EADS and KruppThyssen disclose cyber attacks, and both are attributed to the Chinese government, indicating that concern over alleged PLA espionage has spread from North America to Europe. China continues to deny its involvement as it seeks a modus vivendi in cyber space with its most important trading partners. Al Jazeera and Anti-War do their best to make the Chinese foreign ministry's case, but recent attack attributions are holding up.
Trustwave warns customers not to be deceived by a phishing campaign. Duo Security finds a way around Google's two-step login verification. Jihadist chatter in cyberspace implausibly finds a US-Israeli-Iranian conspiracy to conquer Syria. Anonymous does some crowing about its ability to hack US Government sites.
The SANS Institute publishes two interesting accounts of threats: mass-customized spam and exploitation of vulnerable embedded devices. Lastline reports on evasive malware, and Sophos debunks Facebook rumors that the Talking Angela iPhone app targets children for exploitation: Angela appears entirely benign.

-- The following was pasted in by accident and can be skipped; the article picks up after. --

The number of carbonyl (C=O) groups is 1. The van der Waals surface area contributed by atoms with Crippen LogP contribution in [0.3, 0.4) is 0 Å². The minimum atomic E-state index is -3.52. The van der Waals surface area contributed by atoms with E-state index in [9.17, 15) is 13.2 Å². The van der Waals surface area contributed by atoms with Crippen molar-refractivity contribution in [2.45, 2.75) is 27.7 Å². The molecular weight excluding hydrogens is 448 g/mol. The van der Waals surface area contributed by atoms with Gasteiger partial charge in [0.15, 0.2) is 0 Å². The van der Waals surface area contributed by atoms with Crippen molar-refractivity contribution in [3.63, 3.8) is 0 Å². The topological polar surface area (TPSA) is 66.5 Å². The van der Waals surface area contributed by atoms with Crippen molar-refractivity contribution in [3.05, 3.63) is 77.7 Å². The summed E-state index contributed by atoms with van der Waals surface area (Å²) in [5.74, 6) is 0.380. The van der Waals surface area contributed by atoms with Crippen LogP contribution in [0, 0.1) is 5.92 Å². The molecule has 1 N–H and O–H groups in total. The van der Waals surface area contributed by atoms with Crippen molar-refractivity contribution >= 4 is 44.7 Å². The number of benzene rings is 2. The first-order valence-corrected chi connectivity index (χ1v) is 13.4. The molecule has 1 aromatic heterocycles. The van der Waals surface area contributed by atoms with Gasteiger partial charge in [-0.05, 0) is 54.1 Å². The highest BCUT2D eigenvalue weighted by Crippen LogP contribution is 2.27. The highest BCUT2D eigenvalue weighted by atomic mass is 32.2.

Two attack post-mortems are of interest. Bit9 tells how it opened itself to SQL-injection attack, and IEEE Spectrum describes Kaspersky's role in finding Stuxnet.
Private users may be better at browser hygiene than enterprises. SMS is replacing email spam. Apple and Facebook hacks are branding cautionary tales.
US budget sequestration will (probably) arrive Friday. Australia prepares to invest in security situational awareness. SAIC discloses more about its pending breakup, and HP reveals its big data security strategy.
The Japanese government establishes an APT database. Los Alamos researchers demonstrate quantum cryptography for power grid security.